Saturday, March 25, 2006

Conagra -- Able, Willing, and Ready -- Not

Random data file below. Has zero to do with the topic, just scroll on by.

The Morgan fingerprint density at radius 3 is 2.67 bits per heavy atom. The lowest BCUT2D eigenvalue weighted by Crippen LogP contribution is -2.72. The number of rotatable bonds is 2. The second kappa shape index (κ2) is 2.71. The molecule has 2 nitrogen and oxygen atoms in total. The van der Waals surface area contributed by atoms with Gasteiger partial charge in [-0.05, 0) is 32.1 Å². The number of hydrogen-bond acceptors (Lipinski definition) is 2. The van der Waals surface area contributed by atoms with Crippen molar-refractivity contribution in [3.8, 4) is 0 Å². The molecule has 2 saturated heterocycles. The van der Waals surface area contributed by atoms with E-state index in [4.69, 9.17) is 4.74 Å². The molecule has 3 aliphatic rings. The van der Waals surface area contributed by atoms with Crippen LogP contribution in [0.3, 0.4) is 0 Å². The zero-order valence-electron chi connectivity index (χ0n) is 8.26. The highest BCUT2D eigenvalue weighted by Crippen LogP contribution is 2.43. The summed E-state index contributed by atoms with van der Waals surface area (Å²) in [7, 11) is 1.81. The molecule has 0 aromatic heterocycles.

Time does not permit me to comment on many individual stocks, but I was recently asked about my outlook on Conagra - CAG and there are elements of the Conagra story that I would like to expound upon, so here goes. We operate on the investment thesis of Able, Willing, and Ready. Because dividends are not guaranteed, answering the Able question tells you what level of risk you are assuming. I learned the hard way many years ago that a high-dividend yield is just another way of saying high risk. Many people who load up on high yield dividend stocks would not buy a junk bond because of its perceived high risk, but from a strict financial perspective, the junk bond has less risk that the high yield stock. Having said this, CAG would seem to pass this test easily, with an A- quality rating from S&P. But we caution, S&P's quality rating is entirely looking backwards, so we move on. Quantifying the Willingness of the company to pay a dividend commensurate with its success is easy. Just look at a table that shows the growth of earnings versus dividends. If they are, indeed, both growing at similar rates, it passes. If the dividend, which is the investor's cut of the annual profits, is traversing a trend that is not related to earnings, beware. Dividend growth that is only a fraction of earnings growth is a complete non starter, but dividend growth far in excess of earnings growth is also a signal that the company might be a little too "willing," shall we say. Sort of like the "painted lady." If she's over-painting, what's she hiding? CAG begins to fade a bit here in its attractiveness. Its dividend has been growing far more rapidly than its earnings. Indeed, before CAG recently cut its dividend, they were paying out nearly 80% of their earnings in dividends. Except for REITs and Master Limited Partnerships, an 80% payout is "unreal," and falls into the category of "its just a matter of time." The Ready stage is about valuation and fundamentals. In CAG's case we don't need to go very far. A look at their earnings over the last 5 years shows flat earnings growth and decreasing sales growth. As a practical matter, a dividend with no visible means of support is really risky business and spins us back to Able. CAG is a solid business, but even a cursory look through the lens of Able, Willing, and Ready tells us that the current business trends are not working and a shake up is coming. In shake ups, the first thing to go is the dividend. Why? Because dividends are real money that is going out the door; while the necessity for a shakeup is evidence, that the quality of the money coming in the door "ain't real good." It may appear like I'm hindsighting CAG, but we have watched its lack of progress for years. I think we may have owned it many years ago, but sold it for many of the reasons identified above. I don't own the stock. This is not a recommendation. Please don't act on anything I have said here. My purpose in discussing this company is to offer insights into the Rising Dividend Investing strategy that we use at our firm. Blessings,